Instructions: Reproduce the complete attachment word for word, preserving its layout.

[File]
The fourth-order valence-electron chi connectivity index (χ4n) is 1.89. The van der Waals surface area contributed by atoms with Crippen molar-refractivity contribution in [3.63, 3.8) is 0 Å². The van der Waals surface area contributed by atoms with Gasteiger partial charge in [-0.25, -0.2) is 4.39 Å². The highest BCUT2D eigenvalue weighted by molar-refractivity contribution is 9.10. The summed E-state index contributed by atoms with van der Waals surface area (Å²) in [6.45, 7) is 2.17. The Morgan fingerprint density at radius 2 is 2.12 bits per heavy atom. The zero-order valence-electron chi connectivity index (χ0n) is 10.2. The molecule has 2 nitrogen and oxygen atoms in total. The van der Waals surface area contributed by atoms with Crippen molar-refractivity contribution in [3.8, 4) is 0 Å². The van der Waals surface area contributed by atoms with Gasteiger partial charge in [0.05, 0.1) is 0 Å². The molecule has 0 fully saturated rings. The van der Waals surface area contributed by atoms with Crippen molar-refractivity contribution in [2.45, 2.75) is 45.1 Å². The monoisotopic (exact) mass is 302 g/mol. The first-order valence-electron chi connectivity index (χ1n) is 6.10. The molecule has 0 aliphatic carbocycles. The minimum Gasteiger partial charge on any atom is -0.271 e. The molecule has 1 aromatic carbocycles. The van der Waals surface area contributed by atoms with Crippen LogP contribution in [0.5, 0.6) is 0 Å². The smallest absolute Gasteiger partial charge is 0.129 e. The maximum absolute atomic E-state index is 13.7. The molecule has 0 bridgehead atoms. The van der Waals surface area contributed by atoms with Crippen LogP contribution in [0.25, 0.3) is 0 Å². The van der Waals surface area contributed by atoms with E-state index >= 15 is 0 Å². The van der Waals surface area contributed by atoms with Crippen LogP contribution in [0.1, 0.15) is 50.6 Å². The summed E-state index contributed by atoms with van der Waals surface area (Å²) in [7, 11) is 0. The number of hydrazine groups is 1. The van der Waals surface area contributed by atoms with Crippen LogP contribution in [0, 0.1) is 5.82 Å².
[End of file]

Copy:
The fourth-order valence-electron chi connectivity index (χ4n) is 1.89. The van der Waals surface area contributed by atoms with Crippen molar-refractivity contribution in [3.63, 3.8) is 0 Å². The van der Waals surface area contributed by atoms with Gasteiger partial charge in [-0.25, -0.2) is 4.39 Å². The highest BCUT2D eigenvalue weighted by molar-refractivity contribution is 9.10. The summed E-state index contributed by atoms with van der Waals surface area (Å²) in [6.45, 7) is 2.17. The Morgan fingerprint density at radius 2 is 2.12 bits per heavy atom. The zero-order valence-electron chi connectivity index (χ0n) is 10.2. The molecule has 2 nitrogen and oxygen atoms in total. The van der Waals surface area contributed by atoms with Crippen molar-refractivity contribution in [3.8, 4) is 0 Å². The van der Waals surface area contributed by atoms with Gasteiger partial charge in [0.05, 0.1) is 0 Å². The molecule has 0 fully saturated rings. The van der Waals surface area contributed by atoms with Crippen molar-refractivity contribution in [2.45, 2.75) is 45.1 Å². The monoisotopic (exact) mass is 302 g/mol. The first-order valence-electron chi connectivity index (χ1n) is 6.10. The molecule has 0 aliphatic carbocycles. The minimum Gasteiger partial charge on any atom is -0.271 e. The molecule has 1 aromatic carbocycles. The van der Waals surface area contributed by atoms with Crippen LogP contribution in [0.5, 0.6) is 0 Å². The smallest absolute Gasteiger partial charge is 0.129 e. The maximum absolute atomic E-state index is 13.7. The molecule has 0 bridgehead atoms. The van der Waals surface area contributed by atoms with Crippen LogP contribution in [0.25, 0.3) is 0 Å². The van der Waals surface area contributed by atoms with E-state index >= 15 is 0 Å². The van der Waals surface area contributed by atoms with Crippen LogP contribution in [0.1, 0.15) is 50.6 Å². The summed E-state index contributed by atoms with van der Waals surface area (Å²) in [7, 11) is 0. The number of hydrazine groups is 1. The van der Waals surface area contributed by atoms with Crippen LogP contribution in [0, 0.1) is 5.82 Å².